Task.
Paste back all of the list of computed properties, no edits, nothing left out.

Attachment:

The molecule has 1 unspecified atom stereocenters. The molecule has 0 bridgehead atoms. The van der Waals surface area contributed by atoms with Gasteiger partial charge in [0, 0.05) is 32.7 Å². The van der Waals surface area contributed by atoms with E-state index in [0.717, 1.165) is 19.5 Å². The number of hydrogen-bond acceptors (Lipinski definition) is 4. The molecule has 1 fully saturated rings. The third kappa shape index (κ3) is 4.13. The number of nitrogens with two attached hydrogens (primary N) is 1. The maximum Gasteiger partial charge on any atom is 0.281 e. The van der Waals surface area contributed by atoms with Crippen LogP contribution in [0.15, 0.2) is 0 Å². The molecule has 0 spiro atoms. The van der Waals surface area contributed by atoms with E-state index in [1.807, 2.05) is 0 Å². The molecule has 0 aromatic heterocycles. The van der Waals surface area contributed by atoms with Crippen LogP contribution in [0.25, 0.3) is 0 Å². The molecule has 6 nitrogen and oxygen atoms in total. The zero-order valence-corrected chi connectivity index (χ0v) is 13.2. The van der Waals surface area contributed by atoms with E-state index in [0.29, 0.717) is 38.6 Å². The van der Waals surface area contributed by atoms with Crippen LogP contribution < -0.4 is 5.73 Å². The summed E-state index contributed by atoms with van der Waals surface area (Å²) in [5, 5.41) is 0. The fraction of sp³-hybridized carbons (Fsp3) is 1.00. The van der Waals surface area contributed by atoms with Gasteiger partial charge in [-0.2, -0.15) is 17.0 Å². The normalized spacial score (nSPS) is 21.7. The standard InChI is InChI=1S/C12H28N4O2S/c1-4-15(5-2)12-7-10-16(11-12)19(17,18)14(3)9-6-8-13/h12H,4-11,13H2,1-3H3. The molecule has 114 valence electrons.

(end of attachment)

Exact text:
The molecule has 1 unspecified atom stereocenters. The molecule has 0 bridgehead atoms. The van der Waals surface area contributed by atoms with Gasteiger partial charge in [0, 0.05) is 32.7 Å². The van der Waals surface area contributed by atoms with E-state index in [0.717, 1.165) is 19.5 Å². The number of hydrogen-bond acceptors (Lipinski definition) is 4. The molecule has 1 fully saturated rings. The third kappa shape index (κ3) is 4.13. The number of nitrogens with two attached hydrogens (primary N) is 1. The maximum Gasteiger partial charge on any atom is 0.281 e. The van der Waals surface area contributed by atoms with Crippen LogP contribution in [0.15, 0.2) is 0 Å². The molecule has 0 spiro atoms. The van der Waals surface area contributed by atoms with E-state index in [1.807, 2.05) is 0 Å². The molecule has 0 aromatic heterocycles. The van der Waals surface area contributed by atoms with Crippen LogP contribution in [0.25, 0.3) is 0 Å². The molecule has 6 nitrogen and oxygen atoms in total. The zero-order valence-corrected chi connectivity index (χ0v) is 13.2. The van der Waals surface area contributed by atoms with E-state index in [0.29, 0.717) is 38.6 Å². The van der Waals surface area contributed by atoms with Crippen LogP contribution < -0.4 is 5.73 Å². The summed E-state index contributed by atoms with van der Waals surface area (Å²) in [5, 5.41) is 0. The fraction of sp³-hybridized carbons (Fsp3) is 1.00. The van der Waals surface area contributed by atoms with Gasteiger partial charge in [-0.2, -0.15) is 17.0 Å². The normalized spacial score (nSPS) is 21.7. The standard InChI is InChI=1S/C12H28N4O2S/c1-4-15(5-2)12-7-10-16(11-12)19(17,18)14(3)9-6-8-13/h12H,4-11,13H2,1-3H3. The molecule has 114 valence electrons.